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Kendall showed grit in return to OU, but the outcome was far from perfect


QB held below 50 percent passing in first meeting vs. former team

An injury could not deny redshirt junior quarterback Austin Kendall’s return to Oklahoma, even though he needed to convince his coaches that he was ready to play. 

After making his first start at the Gaylord Family Oklahoma Memorial Stadium since transferring from Oklahoma last winter, Kendall joked that he was going to tell head coach Neal Brown that he was fully healthy this week, no matter the circumstances.

“Around Wednesday, I was like, ‘Yeah, I’m 100 percent coach,’” Kendall said. 

West Virginia’s starting quarterback admitted that by midweek, he did feel healthy enough to play, and any mistakes made during the game had nothing to do with a chest injury he sustained early in the loss to Iowa State. 

His quick recovery earned him praise from co-offensive coordinator Matt Moore, who said Kendall again proved how tough and determined he is by suiting up against the Sooners. 

“I really respect that kid,” Moore said. “He really studies hard. I really appreciate that kid and how hard he works, how tough he is. He wanted to come out there and compete against his old teammates — you’ve got to respect that.”

Those former Sooners teammates must have respected it, too: Kendall said he received a warm welcome upon his return from both opposing players and fans. 

“The atmosphere was awesome,” Kendall said. “A lot of fans weren’t really negative towards me. They were kind of supportive, and that was good to hear.”

But this reunion of sorts was far from perfect. 

The Mountaineers were dealt a hefty 52-14 defeat at the hands of Sooners, who dominated WVU behind a sharp display from the nation’s best offense, a solid performance on defense and a splash play on special teams.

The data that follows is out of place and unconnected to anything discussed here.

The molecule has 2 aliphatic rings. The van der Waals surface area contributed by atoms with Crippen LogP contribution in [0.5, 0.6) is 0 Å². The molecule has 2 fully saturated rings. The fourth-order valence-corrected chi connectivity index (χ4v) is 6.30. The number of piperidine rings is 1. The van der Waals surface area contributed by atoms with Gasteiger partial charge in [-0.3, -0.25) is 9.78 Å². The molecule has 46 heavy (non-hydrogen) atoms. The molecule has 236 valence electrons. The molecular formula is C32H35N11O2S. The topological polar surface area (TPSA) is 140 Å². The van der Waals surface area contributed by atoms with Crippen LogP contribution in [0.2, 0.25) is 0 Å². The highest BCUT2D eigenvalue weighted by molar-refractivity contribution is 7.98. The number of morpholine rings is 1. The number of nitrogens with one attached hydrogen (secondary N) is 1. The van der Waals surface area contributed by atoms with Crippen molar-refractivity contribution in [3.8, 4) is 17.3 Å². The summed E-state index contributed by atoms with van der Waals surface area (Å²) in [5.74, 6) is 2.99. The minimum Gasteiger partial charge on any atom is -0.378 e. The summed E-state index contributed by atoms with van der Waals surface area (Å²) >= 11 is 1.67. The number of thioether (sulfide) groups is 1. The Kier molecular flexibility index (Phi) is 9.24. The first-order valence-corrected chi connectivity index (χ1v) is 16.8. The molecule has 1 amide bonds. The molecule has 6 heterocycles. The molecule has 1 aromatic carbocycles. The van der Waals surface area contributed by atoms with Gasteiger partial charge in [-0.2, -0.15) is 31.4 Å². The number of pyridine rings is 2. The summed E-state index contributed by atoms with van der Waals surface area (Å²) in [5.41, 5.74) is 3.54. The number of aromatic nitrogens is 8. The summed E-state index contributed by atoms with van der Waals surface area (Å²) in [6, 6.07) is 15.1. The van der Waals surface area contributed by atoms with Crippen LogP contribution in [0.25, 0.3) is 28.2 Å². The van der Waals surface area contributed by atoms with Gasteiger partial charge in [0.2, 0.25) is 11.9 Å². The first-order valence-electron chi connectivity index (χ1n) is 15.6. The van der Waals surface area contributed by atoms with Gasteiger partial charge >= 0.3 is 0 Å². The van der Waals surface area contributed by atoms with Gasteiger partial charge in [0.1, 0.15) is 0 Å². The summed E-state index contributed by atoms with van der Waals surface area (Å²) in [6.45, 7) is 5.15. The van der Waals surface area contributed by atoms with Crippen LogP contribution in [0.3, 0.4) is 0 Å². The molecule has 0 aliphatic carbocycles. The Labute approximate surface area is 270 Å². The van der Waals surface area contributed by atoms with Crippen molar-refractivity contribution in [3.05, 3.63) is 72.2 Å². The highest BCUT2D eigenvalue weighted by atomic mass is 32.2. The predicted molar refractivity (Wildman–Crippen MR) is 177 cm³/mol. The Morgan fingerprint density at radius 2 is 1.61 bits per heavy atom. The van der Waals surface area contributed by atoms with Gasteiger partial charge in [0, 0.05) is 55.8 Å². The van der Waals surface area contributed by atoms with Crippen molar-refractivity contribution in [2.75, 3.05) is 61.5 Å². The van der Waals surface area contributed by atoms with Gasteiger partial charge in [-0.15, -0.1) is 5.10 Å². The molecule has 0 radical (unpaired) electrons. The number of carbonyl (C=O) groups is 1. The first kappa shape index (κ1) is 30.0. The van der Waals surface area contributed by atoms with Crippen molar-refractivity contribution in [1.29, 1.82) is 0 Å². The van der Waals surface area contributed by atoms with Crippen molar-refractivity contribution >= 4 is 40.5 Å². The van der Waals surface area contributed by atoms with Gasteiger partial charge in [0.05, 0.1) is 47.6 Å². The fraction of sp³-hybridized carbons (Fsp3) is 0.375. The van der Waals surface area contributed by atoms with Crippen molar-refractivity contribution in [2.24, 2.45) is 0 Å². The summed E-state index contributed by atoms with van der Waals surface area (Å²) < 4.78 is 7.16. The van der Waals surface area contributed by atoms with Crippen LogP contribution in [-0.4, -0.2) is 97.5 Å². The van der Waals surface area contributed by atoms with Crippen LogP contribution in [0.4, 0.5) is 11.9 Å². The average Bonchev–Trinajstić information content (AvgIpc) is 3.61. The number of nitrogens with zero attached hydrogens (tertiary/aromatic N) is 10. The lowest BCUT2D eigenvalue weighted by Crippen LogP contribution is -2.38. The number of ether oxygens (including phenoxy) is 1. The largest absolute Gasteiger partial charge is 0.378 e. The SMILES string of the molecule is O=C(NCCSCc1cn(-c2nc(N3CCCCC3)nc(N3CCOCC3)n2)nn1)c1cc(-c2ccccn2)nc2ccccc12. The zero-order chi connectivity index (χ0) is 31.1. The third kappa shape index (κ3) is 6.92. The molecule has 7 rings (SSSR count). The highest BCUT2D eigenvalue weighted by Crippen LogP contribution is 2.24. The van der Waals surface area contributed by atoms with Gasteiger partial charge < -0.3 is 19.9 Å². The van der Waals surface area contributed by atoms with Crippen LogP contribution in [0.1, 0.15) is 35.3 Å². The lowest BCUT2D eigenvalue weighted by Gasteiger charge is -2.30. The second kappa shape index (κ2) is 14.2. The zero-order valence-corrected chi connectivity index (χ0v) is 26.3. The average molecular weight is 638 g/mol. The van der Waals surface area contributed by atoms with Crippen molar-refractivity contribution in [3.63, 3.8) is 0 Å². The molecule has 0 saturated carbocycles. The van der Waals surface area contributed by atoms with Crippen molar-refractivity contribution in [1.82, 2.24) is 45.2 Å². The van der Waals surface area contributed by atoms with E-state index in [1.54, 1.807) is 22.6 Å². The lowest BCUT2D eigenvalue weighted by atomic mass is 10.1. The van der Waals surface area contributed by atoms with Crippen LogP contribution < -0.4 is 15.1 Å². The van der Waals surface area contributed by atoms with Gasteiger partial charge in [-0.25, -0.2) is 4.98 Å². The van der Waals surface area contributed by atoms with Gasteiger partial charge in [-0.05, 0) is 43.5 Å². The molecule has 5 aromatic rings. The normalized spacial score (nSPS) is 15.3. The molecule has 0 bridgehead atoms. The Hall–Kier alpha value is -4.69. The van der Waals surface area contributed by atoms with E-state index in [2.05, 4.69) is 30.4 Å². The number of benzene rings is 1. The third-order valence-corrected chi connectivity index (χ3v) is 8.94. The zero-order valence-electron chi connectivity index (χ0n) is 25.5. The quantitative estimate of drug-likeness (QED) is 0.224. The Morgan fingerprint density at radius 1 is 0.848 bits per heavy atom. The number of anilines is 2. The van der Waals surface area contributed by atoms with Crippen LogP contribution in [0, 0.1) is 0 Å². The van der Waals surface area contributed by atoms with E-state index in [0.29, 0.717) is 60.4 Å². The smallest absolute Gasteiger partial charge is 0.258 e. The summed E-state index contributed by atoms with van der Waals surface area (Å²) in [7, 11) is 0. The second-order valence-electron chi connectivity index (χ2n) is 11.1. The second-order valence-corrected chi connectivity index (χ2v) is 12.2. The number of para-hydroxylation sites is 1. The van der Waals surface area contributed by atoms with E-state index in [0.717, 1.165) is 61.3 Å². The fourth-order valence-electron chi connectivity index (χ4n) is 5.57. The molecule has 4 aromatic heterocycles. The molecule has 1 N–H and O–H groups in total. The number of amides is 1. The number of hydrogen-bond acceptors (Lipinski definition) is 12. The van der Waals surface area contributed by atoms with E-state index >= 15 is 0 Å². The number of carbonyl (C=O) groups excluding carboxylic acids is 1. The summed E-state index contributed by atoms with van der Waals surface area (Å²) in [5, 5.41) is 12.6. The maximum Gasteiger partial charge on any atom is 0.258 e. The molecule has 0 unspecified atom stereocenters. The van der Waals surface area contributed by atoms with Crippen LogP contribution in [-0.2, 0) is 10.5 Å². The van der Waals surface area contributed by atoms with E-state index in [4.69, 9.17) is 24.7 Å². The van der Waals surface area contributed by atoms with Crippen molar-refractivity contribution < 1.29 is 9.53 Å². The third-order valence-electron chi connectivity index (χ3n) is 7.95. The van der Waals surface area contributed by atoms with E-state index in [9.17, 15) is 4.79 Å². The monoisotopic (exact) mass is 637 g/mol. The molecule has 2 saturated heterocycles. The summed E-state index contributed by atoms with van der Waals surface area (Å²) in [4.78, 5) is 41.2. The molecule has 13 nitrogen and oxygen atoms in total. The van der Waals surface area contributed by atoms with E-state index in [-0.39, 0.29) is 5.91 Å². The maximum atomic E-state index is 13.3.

While Kendall connected with wide receiver T.J. Simmons for two first half touchdowns, he completed fewer than 50 percent of his passes for the first time as a Mountaineer — by far his least accurate outing of the season. 

“We didn’t come out and do what we wanted to do, but it was good to see everybody that I’m really close with and the rest of my old teammates,” Kendall said. 

Brown noted that those stats aren’t an accurate reflection of Kendall’s talent, though, as the rest of the West Virginia offense also sputtered at times. 

WVU put forth another poor performance on the ground, racking up just 51 rushing yards, roughly one-fifth of the team’s total offensive output. 

Until the Mountaineers can provide more support to Kendall in that category and others, Brown thinks it will be tough to truly evaluate the transfer quarterback. 

“I told [Oklahoma head coach] Lincoln [Riley] this before the game: I don’t think today was a good indictment, and I don’t know if this season has been, because we just haven’t played well enough around him,” Brown said. “Outside of two games, we haven’t been able to establish any type of run game around him. We had at least four drops in the second half, I don’t know how many we had in the second half. I thought he made good decisions.” 

Brown added that Kendall did make some mistakes, including missing multiple open targets throughout the game, but he commended the transfer quarterback for handling the emotions of his return to Oklahoma and battling against the Big 12’s top team.

“We’ve got to get significantly better around him before we can really make any determination on where he’s at,” Brown said. 

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